Posted 17th June 2019 | 1 Comment

17 June: news in brief

Arriva bidders

THREE potential bidders for Deutsche Bahn subsidiary Arriva have emerged. Arriva, which was a British company until 2010, operates the Chiltern Railways, Northern and CrossCountry franchises, open access operator Grand Central and also a number of bus companies. DB is trying to reduce its debt mountain of some €20 billion, and is expected to realise some €3 billion from the sale. The companies who are reported to have shown an interest are investment bank Goldman Sachs, private equity firm I Squared Capital and one of the owners of Canary Wharf in London Docklands, US-based Brookfield.

Open access proposal for Wales

ANOTHER open access application has been lodged, to provide competing services between London Paddington and Cardiff Central using Class 91 locomotives and Mk4 coaches cascaded from LNER. The application, from Grand Union Trains, has come only a few days since Virgin Trains said it was planning open access services between London Euston and Liverpool Lime Street. If Grand Union is successful, it will be providing the first open access services in Wales since Wrexham & Shropshire ceased trading in 2011. Grand Union is led by open access veteran Ian Yeowart, who was involved in the early days of Grand Central. Unlike Virgin, Grand Union’s proposal is not for reservation-only trains, but it is promising a 50 per cent discount for passengers who have to stand. Grand Union trains would call intermediately at Newport, Severn Tunnel Junction and Bristol Parkway. Ian Yeowart said: ‘Our trains will provide the very best on-board experience, with more leg-room compared to other train providers, free wi-fi, a good choice of catering, on-board ticket sales at a fair price and a full complement of safety-trained staff including train guards.’ The service could be launched in December 2020.

Borders electrification

THE Borders Railway is one of several routes being considered for electrification by the Scottish Government, the Scotsman has reported. Network Rail said: ‘We are working closely with the Scottish Government to identify opportunities to extend electrification and the faster, more reliable and greener journeys it brings.’ The route between Edinburgh, Galashiels and Tweedbank was reopened four years ago. There were some single track sections to reduce costs, which have since been blamed for affecting performance, but structures were built with sufficient clearances for OHLE. Electrification would reduce journey times on the route. Transport Scotland said: ‘We remain committed to a rolling programme of electrification, and are working with Network Rail to identify the next Scottish electrification scheme. Several routes are under consideration. Electrification of Scotland’s railway network is a key component of the Scottish Government’s commitment to improving rail services and tackling climate change.’ The Campaign for Borders Rail has welcomed the news. Chairman Simon Walton said: ‘Positive news of electrification, no matter how early in the process, is very encouraging for the railway, and for our ambition to see the line extended through Hawick to Carlisle.’ However, the Campaign said other improvements were needed on the route as well, including more double track.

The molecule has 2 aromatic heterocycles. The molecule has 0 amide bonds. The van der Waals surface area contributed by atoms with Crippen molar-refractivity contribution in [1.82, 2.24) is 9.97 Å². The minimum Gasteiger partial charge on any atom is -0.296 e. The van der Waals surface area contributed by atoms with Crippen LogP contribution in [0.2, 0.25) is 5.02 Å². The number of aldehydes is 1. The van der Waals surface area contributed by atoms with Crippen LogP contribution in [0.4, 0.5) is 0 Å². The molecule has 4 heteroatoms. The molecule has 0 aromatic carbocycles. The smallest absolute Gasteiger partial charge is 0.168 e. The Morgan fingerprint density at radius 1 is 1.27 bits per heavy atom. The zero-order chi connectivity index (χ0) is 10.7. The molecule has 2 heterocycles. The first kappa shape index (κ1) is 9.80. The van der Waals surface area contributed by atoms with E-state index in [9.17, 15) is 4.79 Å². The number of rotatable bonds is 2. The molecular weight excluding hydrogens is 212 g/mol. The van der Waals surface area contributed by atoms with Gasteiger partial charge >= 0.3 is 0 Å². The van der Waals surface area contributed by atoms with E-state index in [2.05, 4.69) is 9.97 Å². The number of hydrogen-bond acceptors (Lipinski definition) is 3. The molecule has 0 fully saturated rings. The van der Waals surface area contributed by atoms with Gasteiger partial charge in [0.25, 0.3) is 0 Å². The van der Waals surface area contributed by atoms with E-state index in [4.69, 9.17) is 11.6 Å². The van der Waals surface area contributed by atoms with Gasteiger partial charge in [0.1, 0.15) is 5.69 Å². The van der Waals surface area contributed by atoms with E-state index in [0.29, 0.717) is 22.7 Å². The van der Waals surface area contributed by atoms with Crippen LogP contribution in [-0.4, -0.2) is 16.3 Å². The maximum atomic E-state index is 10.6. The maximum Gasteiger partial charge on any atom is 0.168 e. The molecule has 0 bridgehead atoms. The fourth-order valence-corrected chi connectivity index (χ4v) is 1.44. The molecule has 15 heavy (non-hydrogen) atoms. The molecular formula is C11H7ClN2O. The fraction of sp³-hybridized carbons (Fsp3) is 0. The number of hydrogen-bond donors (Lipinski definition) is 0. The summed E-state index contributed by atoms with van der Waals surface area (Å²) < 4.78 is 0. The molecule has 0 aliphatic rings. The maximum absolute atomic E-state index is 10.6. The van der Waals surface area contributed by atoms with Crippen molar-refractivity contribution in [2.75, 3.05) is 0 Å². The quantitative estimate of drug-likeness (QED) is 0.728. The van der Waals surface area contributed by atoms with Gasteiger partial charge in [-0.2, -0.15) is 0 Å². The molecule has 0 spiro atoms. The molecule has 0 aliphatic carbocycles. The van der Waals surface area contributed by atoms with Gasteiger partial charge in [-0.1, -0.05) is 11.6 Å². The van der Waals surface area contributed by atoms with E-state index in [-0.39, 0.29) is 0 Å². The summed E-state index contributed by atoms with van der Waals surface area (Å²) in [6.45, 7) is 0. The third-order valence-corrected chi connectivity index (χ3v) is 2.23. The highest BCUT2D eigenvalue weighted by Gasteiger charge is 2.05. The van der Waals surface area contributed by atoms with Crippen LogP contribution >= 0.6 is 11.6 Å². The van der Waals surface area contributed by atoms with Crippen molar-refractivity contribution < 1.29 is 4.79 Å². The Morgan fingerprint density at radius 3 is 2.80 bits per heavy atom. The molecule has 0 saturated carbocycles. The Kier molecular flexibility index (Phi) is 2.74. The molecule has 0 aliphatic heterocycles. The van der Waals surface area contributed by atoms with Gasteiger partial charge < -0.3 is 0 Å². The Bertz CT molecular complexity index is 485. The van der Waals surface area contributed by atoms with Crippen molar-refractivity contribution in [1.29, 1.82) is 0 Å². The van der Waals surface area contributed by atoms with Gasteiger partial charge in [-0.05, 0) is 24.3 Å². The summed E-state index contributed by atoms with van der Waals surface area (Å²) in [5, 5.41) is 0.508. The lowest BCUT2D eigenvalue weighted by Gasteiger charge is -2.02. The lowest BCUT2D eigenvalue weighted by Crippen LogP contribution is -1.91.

Electrification needed to meet zero emissions goal, says report

THE Campaign for Better Transport is calling on the government to restart the programme of railway electrification to meet its target of net zero greenhouse gas emissions by 2050. The CBT has published research showing that efforts to reduce greenhouse gas emissions and air pollution from transport are likely to stall unless rail electrification is resumed. The report says rail is currently the greenest major form of transport and releases up to 85 per cent less carbon emissions for each passenger kilometre than other forms of transport. It also says growth in rail travel has supported a reduction in carbon emissions but the government's cancellation of rail electrification schemes is undermining this and making it more difficult to achieve the net zero target. CBT chief executive Darren Shirley said: ‘The government cannot meet its climate change commitments through its current plans for the railway. Without restarting the programme to electrify rail routes, it is difficult to see how the UK can meet its net zero targets. Rail is a very sustainable form of transport and should be at the centre of the wider efforts to reduce greenhouse gas emissions and improve air quality.’ Among electrification schemes announced in 2012 but since cancelled have been Market Harborough-Sheffield/Nottingham, Didcot Parkway-Oxford, Swindon-Bath-Bristol Temple Meads and East West Rail. Plans for an ‘electric spine’ for freight between Southampton with the Midlands are also on hold.

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  • Richard Maund, Crewe

    Arriva bidders:
    Arriva also hold the London Overground concession